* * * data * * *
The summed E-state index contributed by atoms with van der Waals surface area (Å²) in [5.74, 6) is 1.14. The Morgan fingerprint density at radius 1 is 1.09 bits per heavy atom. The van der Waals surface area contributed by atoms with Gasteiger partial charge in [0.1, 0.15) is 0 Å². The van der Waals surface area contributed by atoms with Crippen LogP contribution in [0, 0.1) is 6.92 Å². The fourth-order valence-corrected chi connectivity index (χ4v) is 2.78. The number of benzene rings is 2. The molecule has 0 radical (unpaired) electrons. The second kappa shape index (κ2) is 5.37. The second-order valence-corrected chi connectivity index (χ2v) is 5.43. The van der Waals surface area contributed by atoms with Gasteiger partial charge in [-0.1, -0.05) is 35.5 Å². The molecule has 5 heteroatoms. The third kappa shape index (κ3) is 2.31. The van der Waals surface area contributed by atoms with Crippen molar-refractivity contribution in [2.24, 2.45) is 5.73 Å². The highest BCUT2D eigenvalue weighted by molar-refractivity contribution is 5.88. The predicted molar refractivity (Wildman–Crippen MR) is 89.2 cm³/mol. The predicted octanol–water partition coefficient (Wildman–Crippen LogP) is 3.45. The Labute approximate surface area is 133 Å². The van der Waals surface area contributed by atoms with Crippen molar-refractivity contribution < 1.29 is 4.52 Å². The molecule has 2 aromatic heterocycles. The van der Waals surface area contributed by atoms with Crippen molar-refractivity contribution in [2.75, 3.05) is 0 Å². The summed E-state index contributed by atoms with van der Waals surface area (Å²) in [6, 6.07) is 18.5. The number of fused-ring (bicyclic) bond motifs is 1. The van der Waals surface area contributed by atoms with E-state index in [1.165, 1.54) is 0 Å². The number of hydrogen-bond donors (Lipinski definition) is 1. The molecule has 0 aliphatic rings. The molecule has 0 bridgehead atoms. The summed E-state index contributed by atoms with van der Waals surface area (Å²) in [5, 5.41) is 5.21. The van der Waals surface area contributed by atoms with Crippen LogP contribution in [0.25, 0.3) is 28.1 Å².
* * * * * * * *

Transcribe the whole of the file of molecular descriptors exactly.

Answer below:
The summed E-state index contributed by atoms with van der Waals surface area (Å²) in [5.74, 6) is 1.14. The Morgan fingerprint density at radius 1 is 1.09 bits per heavy atom. The van der Waals surface area contributed by atoms with Gasteiger partial charge in [0.1, 0.15) is 0 Å². The van der Waals surface area contributed by atoms with Crippen LogP contribution in [0, 0.1) is 6.92 Å². The fourth-order valence-corrected chi connectivity index (χ4v) is 2.78. The number of benzene rings is 2. The molecule has 0 radical (unpaired) electrons. The second kappa shape index (κ2) is 5.37. The second-order valence-corrected chi connectivity index (χ2v) is 5.43. The van der Waals surface area contributed by atoms with Gasteiger partial charge in [-0.1, -0.05) is 35.5 Å². The molecule has 5 heteroatoms. The third kappa shape index (κ3) is 2.31. The van der Waals surface area contributed by atoms with Crippen molar-refractivity contribution in [2.24, 2.45) is 5.73 Å². The highest BCUT2D eigenvalue weighted by molar-refractivity contribution is 5.88. The predicted molar refractivity (Wildman–Crippen MR) is 89.2 cm³/mol. The predicted octanol–water partition coefficient (Wildman–Crippen LogP) is 3.45. The Labute approximate surface area is 133 Å². The van der Waals surface area contributed by atoms with Crippen molar-refractivity contribution < 1.29 is 4.52 Å². The molecule has 2 aromatic heterocycles. The van der Waals surface area contributed by atoms with Crippen molar-refractivity contribution in [2.75, 3.05) is 0 Å². The summed E-state index contributed by atoms with van der Waals surface area (Å²) in [6, 6.07) is 18.5. The number of fused-ring (bicyclic) bond motifs is 1. The van der Waals surface area contributed by atoms with E-state index in [1.165, 1.54) is 0 Å². The number of hydrogen-bond donors (Lipinski definition) is 1. The molecule has 0 aliphatic rings. The molecule has 0 bridgehead atoms. The summed E-state index contributed by atoms with van der Waals surface area (Å²) in [5, 5.41) is 5.21. The van der Waals surface area contributed by atoms with Crippen LogP contribution in [0.25, 0.3) is 28.1 Å².